- Doing things and learning alone is as difficult as going to school, but will be less expensive. The thing a school will provide is a foundation of knowledge that is—without question—valuable. For instance, the physics of sound won’t change in the future (unless one day we have some revolutionary finding that contradict the current model; this is not going to come in anytime soon).
- Clients don’t always care where you’re from or what your background is, as long as they get results they like. Your reputation and portfolio might speak more for itself than saying you went to “School of X”. Where schools or your background can be a deal-breaker though, is if you apply to specific industries, such as video game companies, and maybe you already have some experience with the software they use—companies will see that as a bonus. But I know sound designers for some of those companies who’ve told me that your portfolio of work matters more. For instance, one friend told me that they really like when a candidate takes a video and then completely re-makes the audio and sound design for it; this is more important than even understanding specific software which can always be learned at a later time.
- The most important thing is to make music, daily, and to record ideas, on a regular basis. Finishing songs that are quality (see my previous post about getting signed to labels) and having them exposed through releases with labels, by posting them on Youtube channels, self-releasing on Bandcamp, or filling up your profile on Soundcloud can all be critical to reaching potential clients. One of the main reasons I am able to work as an audio engineer and have my own clients is mostly due to the reputation as a musician I built a while ago. I often get emails of people who say they love my music and that was one of the main reasons they want their music to be worked by me specifically. Not many schools really teach the process of developing aesthetics (i.e. “your sound”) or the releasing process. While some do, both of those topics also change quickly, and you need to adapt. I’ve been feeling like every 6 months something changes significantly, but knowing some basics of how to release music certainly helps.
Would I tell someone not to attend a music school?
Certainly not. Some people do well in a school environment, and similarly, some people don’t do well at all on their own. So knowing where you fit most is certainly valuable in your own decision-making about schools. Perhaps a bit of both worlds would be beneficial.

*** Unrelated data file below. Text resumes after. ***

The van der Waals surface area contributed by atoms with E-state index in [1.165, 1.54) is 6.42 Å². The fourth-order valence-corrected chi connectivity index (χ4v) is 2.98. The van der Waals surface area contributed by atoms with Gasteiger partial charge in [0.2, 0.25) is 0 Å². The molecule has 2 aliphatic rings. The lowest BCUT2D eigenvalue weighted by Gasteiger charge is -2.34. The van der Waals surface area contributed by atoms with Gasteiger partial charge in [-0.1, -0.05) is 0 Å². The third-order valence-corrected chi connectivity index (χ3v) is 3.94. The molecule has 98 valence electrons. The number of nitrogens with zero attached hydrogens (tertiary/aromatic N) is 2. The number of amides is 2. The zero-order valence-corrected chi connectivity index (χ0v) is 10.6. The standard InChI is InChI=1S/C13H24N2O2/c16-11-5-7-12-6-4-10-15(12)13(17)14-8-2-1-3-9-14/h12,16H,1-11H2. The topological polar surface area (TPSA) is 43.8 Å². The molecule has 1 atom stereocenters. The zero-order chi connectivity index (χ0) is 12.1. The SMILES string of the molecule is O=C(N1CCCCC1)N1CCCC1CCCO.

Will a school get you a job in the audio world?
Absolutely not—this is a myth that I feel we need to address. It’s not okay to tell this to students or to market schools this way; it would be as absurd as saying that everyone who graduates from acting schools will find roles in movies and make a living from acting.
What are the alternatives to music schools?
If you don’t think music school is for you—because you don’t have the budget for it, or you’re concerned about the job market after, or even because you’re not someone who can handle class—there are still other options for you:
- Take online classes. This is a no-brainer because there are a huge number of online classes, courses, and schools online, and you can even look for an international school. You can also work on classes during a time that fits into your schedule. This means you can invest some of your time off from work into it. Slate Digital has some nice online classes, as well as ADSR.
- Become a YouTube fiend. YouTube has a lot of great content if you’re good at finding what you need. You can create a personal playlist of videos that address either a technique or a topic that is useful. There are also videos where you see people actually working, and they’re usually insightful.
- Get a mentor. People like myself or others in the industry are usually happy to take students under their wing. While you can find most information online, one advantage of having a mentor is to speed up the search for precise information. How can you learn a precise technique for a problem if you don’t even know what it is? Well, someone with experience can teach you the vocabulary, teach you how to spot a specific sound, and teach you how to find information about it. “How do they make that sound?“, I sometimes hear, as some stuff feels magical to students until I explain that it’s a specific plugin. In my coaching group, we even have a pinned topic where we talk about certain sounds and how they’re made.
I hope this helps you make your own judgments about music schools!
SEE ALSO : On Going DAWless